Kim Jong Un Was Likely Planning To Approach Trump 'All Along,' Scholar Says06:11
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People watch a television news report showing pictures of President Trump and North Korean leader Kim Jong Un at a railway station in Seoul on March 9, 2018. (Jung Yeon-je/AFP/Getty Images)MoreCloseclosemore
People watch a television news report showing pictures of President Trump and North Korean leader Kim Jong Un at a railway station in Seoul on March 9, 2018. (Jung Yeon-je/AFP/Getty Images)

President Trump agreed Thursday to meet with North Korean leader Kim Jong Un for direct negotiations about that country's nuclear program.

Here & Now's Jeremy Hobson discusses the news with Sung-Yoon Lee, professor of Korean studies at the Fletcher School of Law and Diplomacy at Tufts University, who says Kim was likely planning the meeting "all along."

“After that yearlong banner ballistic year that Kim Jong Un had in 2017, it's time now to get the United States and South Korea to weaken sanctions against the North Korean regime, to buy a free pass for the next provocation, which will come," he says, "and also to change the dynamics, and to paint Trump into a corner as the aggressor, as the party less interested in peace."

Interview Highlights

On how Kim Jong Un's invitation for talks echoes his father's approach

"Kim is really taking a page out of his daddy's playbook in the year 2000. Kim Jong Il met with a South Korean leader in 2000, in the month of June, pocketed $500 million in doing so, and then invited President Clinton to Pyongyang. And the only reason that Clinton could not make that trip was due to the uncertain political scene at home in the wake of the Al Gore-George W. Bush vote recount and time simply ran out. Clinton intended to visit North Korea, and of course in late October, Secretary of State Madeleine Albright did just that. She was in Pyongyang toasting Kim Jong Il. So we have to remember that North Korea is very good at both the carrot and the stick."

"North Korea is very good at pointing the finger at the United States. It's maintained for decades that it is so-called 'hostile U.S. policy' that drives North Korea to maintain a hyper-expanded military."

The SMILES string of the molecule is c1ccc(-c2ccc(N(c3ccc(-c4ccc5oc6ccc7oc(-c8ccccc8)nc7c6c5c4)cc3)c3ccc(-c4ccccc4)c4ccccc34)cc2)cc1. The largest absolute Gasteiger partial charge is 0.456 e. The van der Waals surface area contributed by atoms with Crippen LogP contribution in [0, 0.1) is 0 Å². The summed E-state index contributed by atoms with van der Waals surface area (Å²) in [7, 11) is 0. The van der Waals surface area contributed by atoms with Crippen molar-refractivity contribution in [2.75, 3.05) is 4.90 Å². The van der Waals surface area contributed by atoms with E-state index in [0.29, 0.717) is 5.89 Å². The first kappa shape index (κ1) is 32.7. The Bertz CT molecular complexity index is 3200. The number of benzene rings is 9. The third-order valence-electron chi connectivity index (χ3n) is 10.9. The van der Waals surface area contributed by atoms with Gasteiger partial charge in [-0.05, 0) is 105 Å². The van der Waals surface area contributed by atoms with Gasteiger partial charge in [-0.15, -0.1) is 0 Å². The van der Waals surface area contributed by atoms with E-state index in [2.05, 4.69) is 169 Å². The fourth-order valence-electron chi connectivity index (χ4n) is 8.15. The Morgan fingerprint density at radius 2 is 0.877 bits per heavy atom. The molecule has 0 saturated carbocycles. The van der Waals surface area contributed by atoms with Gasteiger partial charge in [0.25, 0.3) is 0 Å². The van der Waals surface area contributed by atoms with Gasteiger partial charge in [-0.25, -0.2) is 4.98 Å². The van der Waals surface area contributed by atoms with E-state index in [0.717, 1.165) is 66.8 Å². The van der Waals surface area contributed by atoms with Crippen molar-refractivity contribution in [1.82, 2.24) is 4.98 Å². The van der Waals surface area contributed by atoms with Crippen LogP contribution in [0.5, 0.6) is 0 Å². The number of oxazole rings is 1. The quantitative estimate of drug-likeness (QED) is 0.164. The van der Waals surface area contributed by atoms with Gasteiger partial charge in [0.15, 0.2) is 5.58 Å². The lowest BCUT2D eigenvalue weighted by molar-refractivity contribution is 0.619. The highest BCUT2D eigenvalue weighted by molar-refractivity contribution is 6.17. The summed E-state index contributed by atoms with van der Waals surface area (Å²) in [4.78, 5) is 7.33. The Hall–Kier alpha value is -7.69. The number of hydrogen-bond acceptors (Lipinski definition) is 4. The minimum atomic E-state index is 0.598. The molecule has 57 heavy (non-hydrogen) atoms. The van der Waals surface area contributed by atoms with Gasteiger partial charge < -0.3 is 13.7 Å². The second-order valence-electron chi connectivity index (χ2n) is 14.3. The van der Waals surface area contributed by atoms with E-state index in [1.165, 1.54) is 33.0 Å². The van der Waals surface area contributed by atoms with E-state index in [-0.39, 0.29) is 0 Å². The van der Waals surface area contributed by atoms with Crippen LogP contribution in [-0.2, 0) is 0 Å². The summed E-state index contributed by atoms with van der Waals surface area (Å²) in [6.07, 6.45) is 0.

Sung-Yoon Lee

On if he believes these talks will lead to a breakthrough of peace

"Well, I'm not against talking to North Korea, and I think if President Trump were to take a hard line and say at this point that I'm not interested in talking with the North Korean leader, then his critics would say ideological rigidity and all those things are hampering any chances of improvement in the relationship — even peace in the region. At the same time, what will they talk about? Kim Jong Un thus far has made no concession whatsoever for him to say in the meantime, I'm not going to conduct any more missile or nuclear tests, or I'm amenable to denuclearization talks. It's like saying, you know, I'm not going to commit anymore crime, so give me a reward.

"So what can be gained from all this? Well, if President Trump were to make any kind of advancement on getting North Korea to loosen its unprecedented censorship over its people, dismantle some of its nuclear programs, release detained U.S. citizens and South Korean citizens, if we can make progress on the incremental steps, even then I think this moment of meeting between the leader of the United States and North Korea may come to be remembered as a powerful symbolic moment. But I think the path to Pyongyang really is strewn with even more traps along the way, and it's a risky proposition."

On what happens if talks fall through or go south

"Well, North Korea is very good at pointing the finger at the United States. It's maintained for decades that it is so-called 'hostile U.S. policy' that drives North Korea to maintain a hyper-expanded military. For a nation of 25 million people, North Korea maintains an army well over a million. So North Korea probably will renege in my view, and looking at what happened in recent years, on Leap Day, Feb. 29, 2012, the U.S. and North Korea basically came to an agreement. North Korea agreed to suspend, to freeze its missile and nuclear weapons, a moratorium on further weapons tests. In return, the U.S. was to provide North Korea with 240,000 tons of food aid. Just 16 days later, North Korea announced that it would launch a satellite into space, which of course requires ballistic missile technology, and the Americans found themselves rather dumbfounded. How could they just lie to us straight in our face like that?

"North Korea is not shy about strategic deception. They will come up with some reason to walk away from this proposition, and they will be able to blame the Trump administration for that."

This segment aired on March 9, 2018.

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